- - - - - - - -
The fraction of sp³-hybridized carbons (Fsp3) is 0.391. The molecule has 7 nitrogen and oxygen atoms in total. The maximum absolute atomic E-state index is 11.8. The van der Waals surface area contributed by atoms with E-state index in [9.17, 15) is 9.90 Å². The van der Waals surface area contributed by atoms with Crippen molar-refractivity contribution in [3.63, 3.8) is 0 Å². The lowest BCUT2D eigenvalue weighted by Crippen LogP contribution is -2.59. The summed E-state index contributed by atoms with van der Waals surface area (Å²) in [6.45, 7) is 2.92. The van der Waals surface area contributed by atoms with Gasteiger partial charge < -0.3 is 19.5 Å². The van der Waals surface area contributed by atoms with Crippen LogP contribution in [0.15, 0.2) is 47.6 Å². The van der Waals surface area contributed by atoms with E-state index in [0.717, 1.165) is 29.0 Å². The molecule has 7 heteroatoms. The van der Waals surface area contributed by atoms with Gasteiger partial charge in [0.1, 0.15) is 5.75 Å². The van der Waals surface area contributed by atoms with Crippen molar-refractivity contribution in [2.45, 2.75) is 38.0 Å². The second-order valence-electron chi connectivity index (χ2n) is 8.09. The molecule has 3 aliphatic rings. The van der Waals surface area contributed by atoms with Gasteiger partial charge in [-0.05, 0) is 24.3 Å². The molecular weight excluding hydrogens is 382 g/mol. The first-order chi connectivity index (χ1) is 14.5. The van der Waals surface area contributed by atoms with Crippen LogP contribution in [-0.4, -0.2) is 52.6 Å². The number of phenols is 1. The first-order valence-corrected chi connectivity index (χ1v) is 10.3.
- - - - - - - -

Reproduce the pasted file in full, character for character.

The fraction of sp³-hybridized carbons (Fsp3) is 0.391. The molecule has 7 nitrogen and oxygen atoms in total. The maximum absolute atomic E-state index is 11.8. The van der Waals surface area contributed by atoms with E-state index in [9.17, 15) is 9.90 Å². The van der Waals surface area contributed by atoms with Crippen molar-refractivity contribution in [3.63, 3.8) is 0 Å². The lowest BCUT2D eigenvalue weighted by Crippen LogP contribution is -2.59. The summed E-state index contributed by atoms with van der Waals surface area (Å²) in [6.45, 7) is 2.92. The van der Waals surface area contributed by atoms with Gasteiger partial charge < -0.3 is 19.5 Å². The van der Waals surface area contributed by atoms with Crippen LogP contribution in [0.15, 0.2) is 47.6 Å². The van der Waals surface area contributed by atoms with E-state index in [0.717, 1.165) is 29.0 Å². The molecule has 7 heteroatoms. The van der Waals surface area contributed by atoms with Gasteiger partial charge in [0.1, 0.15) is 5.75 Å². The van der Waals surface area contributed by atoms with Crippen molar-refractivity contribution in [2.45, 2.75) is 38.0 Å². The second-order valence-electron chi connectivity index (χ2n) is 8.09. The molecule has 3 aliphatic rings. The van der Waals surface area contributed by atoms with Gasteiger partial charge in [-0.05, 0) is 24.3 Å². The molecular weight excluding hydrogens is 382 g/mol. The first-order chi connectivity index (χ1) is 14.5. The van der Waals surface area contributed by atoms with Crippen LogP contribution in [-0.4, -0.2) is 52.6 Å². The number of phenols is 1. The first-order valence-corrected chi connectivity index (χ1v) is 10.3.